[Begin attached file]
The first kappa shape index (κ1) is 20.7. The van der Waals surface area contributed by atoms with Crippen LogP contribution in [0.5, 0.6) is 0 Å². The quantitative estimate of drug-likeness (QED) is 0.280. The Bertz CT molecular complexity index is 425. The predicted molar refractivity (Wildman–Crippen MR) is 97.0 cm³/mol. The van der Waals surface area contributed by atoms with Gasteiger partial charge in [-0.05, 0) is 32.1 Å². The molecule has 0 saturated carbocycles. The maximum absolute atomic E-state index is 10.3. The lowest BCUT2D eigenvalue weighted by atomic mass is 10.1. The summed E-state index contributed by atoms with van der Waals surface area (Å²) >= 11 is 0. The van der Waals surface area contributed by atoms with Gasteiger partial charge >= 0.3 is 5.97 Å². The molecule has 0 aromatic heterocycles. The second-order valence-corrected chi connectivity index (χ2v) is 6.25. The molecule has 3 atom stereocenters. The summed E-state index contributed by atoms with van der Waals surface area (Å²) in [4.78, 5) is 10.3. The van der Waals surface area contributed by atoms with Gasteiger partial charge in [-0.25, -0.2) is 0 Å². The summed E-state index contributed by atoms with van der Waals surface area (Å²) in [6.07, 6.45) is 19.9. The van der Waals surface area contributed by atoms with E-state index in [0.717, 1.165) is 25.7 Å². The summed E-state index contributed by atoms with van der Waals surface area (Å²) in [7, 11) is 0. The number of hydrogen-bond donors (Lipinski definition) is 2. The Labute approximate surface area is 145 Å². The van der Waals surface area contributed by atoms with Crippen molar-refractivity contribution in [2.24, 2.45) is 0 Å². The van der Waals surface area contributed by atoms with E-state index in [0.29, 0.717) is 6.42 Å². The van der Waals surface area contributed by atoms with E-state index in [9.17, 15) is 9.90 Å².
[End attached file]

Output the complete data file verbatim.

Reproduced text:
The first kappa shape index (κ1) is 20.7. The van der Waals surface area contributed by atoms with Crippen LogP contribution in [0.5, 0.6) is 0 Å². The quantitative estimate of drug-likeness (QED) is 0.280. The Bertz CT molecular complexity index is 425. The predicted molar refractivity (Wildman–Crippen MR) is 97.0 cm³/mol. The van der Waals surface area contributed by atoms with Gasteiger partial charge in [-0.05, 0) is 32.1 Å². The molecule has 0 saturated carbocycles. The maximum absolute atomic E-state index is 10.3. The lowest BCUT2D eigenvalue weighted by atomic mass is 10.1. The summed E-state index contributed by atoms with van der Waals surface area (Å²) >= 11 is 0. The van der Waals surface area contributed by atoms with Gasteiger partial charge >= 0.3 is 5.97 Å². The molecule has 0 aromatic heterocycles. The second-order valence-corrected chi connectivity index (χ2v) is 6.25. The molecule has 3 atom stereocenters. The summed E-state index contributed by atoms with van der Waals surface area (Å²) in [4.78, 5) is 10.3. The van der Waals surface area contributed by atoms with Gasteiger partial charge in [-0.25, -0.2) is 0 Å². The summed E-state index contributed by atoms with van der Waals surface area (Å²) in [6.07, 6.45) is 19.9. The van der Waals surface area contributed by atoms with E-state index in [0.717, 1.165) is 25.7 Å². The summed E-state index contributed by atoms with van der Waals surface area (Å²) in [7, 11) is 0. The number of hydrogen-bond donors (Lipinski definition) is 2. The Labute approximate surface area is 145 Å². The van der Waals surface area contributed by atoms with Crippen molar-refractivity contribution in [2.24, 2.45) is 0 Å². The van der Waals surface area contributed by atoms with E-state index in [0.29, 0.717) is 6.42 Å². The van der Waals surface area contributed by atoms with E-state index in [9.17, 15) is 9.90 Å².